Tuesday, January 27, 2015

5 steps to to your very own Mobile Solutions team

Mobile-First enterprise solutions are the growing trend for organisations looking to maximise return from existing resource. Many CIOs are carefully polishing their strategic plans to deliver efficiencies to their business by providing small targeted mobile solutions from an every growing library of apps.

But it isn't as simple as creating a new team from the existing IT division and redistributing job titles.  Mobile solutions development is different and isn't for everyone. Here is a simple guide to the most important factors to consider when setting up your team.

1. Recruitment

Pick team members that have the ability and passion to thrive in a fast-moving, agile and customer-facing environment. There is no time for detailed documentation with many mobile projects, ambiguity is the norm, as is the ability to interpret often vague user stories and translate in to creative solutions. Developers need to work hand-in-hand with clients, there is no room for a large team of business and system analysts. In the new agile programming world there is often no project manager, development teams are self-managing. This is not a comfortable environment for an engineer steeped in the traditions of legacy IT support and development.

2. Funding

Mobile apps can often be identified, scoped, coded and delivered in a matter of days. Even complex apps can be deployed with only a couple of months of development. There is no time to accommodate a detailed ROI-style review of the cost benefits of funding such projects. The admin will strangle the team and prevent benefits from being delivered in a timely manner. The Mobile Solutions team needs to be funded as part of an OpEx budget. The team needs to be trusted by the business and have the flexibility to pick projects that deliver the most business benefits the quickest, without involving budget committees and threatening fast response times.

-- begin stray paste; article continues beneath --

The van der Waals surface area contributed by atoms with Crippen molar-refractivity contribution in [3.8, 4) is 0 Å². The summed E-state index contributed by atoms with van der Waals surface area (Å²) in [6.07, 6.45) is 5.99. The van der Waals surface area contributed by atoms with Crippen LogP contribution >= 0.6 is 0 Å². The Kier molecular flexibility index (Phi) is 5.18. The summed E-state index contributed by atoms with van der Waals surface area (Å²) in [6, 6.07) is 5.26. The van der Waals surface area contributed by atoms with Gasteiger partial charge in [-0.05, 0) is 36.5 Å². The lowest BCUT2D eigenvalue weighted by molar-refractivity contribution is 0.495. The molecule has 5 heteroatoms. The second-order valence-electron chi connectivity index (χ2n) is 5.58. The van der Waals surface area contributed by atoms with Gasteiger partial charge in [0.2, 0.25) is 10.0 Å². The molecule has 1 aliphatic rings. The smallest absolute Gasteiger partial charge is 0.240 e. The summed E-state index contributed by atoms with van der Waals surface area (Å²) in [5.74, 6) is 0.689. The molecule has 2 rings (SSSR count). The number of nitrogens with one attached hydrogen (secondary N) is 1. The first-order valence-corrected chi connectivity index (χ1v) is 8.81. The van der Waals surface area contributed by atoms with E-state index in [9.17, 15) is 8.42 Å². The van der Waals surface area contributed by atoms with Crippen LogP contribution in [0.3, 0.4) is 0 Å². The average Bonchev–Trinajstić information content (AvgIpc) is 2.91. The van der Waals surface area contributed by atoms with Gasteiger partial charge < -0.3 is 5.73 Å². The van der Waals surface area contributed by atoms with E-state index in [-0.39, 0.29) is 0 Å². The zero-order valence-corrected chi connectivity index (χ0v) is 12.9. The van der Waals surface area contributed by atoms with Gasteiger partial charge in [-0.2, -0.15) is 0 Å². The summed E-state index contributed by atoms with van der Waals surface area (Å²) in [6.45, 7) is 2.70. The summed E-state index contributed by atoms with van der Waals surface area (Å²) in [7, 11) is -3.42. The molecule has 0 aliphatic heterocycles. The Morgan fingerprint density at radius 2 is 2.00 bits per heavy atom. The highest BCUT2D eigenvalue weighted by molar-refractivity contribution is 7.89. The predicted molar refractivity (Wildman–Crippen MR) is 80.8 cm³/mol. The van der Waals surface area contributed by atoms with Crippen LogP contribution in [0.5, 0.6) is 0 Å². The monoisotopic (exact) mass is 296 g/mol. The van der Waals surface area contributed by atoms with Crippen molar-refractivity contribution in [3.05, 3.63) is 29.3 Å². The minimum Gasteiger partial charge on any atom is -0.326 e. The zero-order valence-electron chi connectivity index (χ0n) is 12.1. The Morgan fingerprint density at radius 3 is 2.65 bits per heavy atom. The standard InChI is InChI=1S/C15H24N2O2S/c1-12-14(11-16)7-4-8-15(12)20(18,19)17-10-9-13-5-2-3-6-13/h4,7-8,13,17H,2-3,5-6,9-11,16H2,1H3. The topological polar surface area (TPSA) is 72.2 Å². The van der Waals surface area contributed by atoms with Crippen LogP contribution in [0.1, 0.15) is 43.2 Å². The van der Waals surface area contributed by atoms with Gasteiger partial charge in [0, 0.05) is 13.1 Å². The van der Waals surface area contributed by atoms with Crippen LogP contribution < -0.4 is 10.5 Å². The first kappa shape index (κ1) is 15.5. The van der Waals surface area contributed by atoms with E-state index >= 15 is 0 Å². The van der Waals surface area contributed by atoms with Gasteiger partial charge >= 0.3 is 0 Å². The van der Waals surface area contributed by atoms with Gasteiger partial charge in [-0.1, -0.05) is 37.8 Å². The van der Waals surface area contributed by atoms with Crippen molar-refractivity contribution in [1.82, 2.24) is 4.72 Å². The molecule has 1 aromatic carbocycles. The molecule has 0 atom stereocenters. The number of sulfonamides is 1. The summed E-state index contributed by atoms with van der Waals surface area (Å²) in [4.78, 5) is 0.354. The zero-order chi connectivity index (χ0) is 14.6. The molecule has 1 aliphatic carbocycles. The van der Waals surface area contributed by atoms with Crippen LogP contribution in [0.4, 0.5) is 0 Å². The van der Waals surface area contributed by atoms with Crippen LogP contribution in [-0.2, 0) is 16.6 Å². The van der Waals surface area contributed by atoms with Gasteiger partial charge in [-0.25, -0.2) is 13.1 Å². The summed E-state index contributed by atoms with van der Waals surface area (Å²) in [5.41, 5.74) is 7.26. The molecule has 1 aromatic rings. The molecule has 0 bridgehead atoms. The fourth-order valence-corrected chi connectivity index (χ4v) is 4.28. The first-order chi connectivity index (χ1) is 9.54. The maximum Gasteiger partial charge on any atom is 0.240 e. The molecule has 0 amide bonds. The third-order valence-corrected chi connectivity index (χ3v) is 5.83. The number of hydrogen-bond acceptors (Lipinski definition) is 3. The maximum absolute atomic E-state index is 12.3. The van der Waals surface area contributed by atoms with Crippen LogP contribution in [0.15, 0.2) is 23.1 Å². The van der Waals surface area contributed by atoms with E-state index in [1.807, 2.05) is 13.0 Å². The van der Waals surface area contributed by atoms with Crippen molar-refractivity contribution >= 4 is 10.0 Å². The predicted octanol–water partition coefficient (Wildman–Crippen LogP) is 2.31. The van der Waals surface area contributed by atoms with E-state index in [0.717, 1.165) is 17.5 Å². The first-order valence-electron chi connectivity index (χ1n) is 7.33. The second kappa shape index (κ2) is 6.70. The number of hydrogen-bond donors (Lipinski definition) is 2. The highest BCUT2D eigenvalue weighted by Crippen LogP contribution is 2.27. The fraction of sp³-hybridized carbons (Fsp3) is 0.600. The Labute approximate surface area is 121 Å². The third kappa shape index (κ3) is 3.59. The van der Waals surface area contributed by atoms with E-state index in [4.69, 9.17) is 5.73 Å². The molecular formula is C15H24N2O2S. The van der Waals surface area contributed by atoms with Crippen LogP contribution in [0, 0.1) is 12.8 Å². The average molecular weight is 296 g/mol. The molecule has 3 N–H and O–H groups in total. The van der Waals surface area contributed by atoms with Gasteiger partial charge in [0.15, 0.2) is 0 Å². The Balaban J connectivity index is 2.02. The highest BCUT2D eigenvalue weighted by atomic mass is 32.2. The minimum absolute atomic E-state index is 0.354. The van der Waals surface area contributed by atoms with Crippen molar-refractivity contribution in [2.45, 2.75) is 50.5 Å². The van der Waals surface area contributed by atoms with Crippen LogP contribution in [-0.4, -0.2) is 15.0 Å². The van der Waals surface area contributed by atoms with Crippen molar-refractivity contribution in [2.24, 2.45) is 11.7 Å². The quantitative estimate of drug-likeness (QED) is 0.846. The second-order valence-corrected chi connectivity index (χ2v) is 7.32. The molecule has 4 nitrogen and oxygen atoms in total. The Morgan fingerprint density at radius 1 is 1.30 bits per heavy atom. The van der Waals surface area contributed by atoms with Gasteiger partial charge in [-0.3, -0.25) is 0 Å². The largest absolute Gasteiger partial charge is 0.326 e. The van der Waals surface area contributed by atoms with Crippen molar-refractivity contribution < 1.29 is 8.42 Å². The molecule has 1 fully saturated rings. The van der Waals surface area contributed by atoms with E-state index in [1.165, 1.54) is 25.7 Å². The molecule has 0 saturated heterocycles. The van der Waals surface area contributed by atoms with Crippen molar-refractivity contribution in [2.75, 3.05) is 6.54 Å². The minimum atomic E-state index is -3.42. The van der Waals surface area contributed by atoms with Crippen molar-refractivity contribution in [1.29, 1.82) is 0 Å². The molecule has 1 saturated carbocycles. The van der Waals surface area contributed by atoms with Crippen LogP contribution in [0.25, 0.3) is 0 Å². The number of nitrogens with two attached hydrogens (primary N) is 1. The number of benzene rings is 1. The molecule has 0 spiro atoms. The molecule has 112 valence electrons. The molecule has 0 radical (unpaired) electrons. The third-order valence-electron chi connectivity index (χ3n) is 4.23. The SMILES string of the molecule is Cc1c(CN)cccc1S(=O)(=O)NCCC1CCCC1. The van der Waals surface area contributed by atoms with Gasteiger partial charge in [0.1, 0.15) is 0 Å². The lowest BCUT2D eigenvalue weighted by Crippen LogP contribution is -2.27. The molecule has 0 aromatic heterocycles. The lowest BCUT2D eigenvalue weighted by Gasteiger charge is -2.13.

3. Focus on real customer needs

Mobile-first teams are developing solutions that target specific customer needs. They must focus on what clients want and need, not just what IT can offer. Old-style legacy systems often drive the processes and functions used in the business. Here is a chance to change things and provide solutions that much better match what the business needs. Mobile devices come with a plethora of new tools, coloured hi-res displays, cameras, GPS capture and touch screen manipulation. The best solutions will use these to enhance the user experience. Be wary of falling in to the trap of limiting functionality because the ‘backend cannot support it’, look for creative ways to deliver the user benefits beyond these legacy restrictions.

4. Multiple device support

Mobile devices are ubiquitous. There is an enormous range of devices available in the market, both commercial and consumer devices. They are also upgraded and replaced at an ever increasing rate. Be careful of standardising on any one device.  This is especially true if taking advantage of cheaper consumer devices, though often more powerful and feature-rich, they can become obsolete in a very short time. There is no point deploying a complex mobile solution that only works on a specific high-end consumer device if the manufacturer plans to replace and withdraw support after only a short period. Consider safe-guarding solutions by using hybrid programming techniques and code that enables easier porting to different devices.

5. Cloud-based platforms

If this is your first foray in to developing a portfolio of mobile solutions then chances are details will be scarce with regard the likely take-up and use of potential apps in your organisation. Estimating the demand and subsequent load on IT infrastructure will be challenging and could derail initial rollouts. Avoid some of this uncertainty by looking to utilise cloud-based platforms that are easily re-configured to managing fluctuating loads. Many of these have been developed with a mobile-first strategy in mind, typically they incorporate up-to-date technologies and they continue the OpEx funding model already adopted by the development team (making it easier for the business to pay only for the service it uses).

Finally, there is a lot of hype around using mobile solutions for driving enterprise efficiencies. Don't be put off. Not least because a lot of what you are hearing is true!


Good luck.

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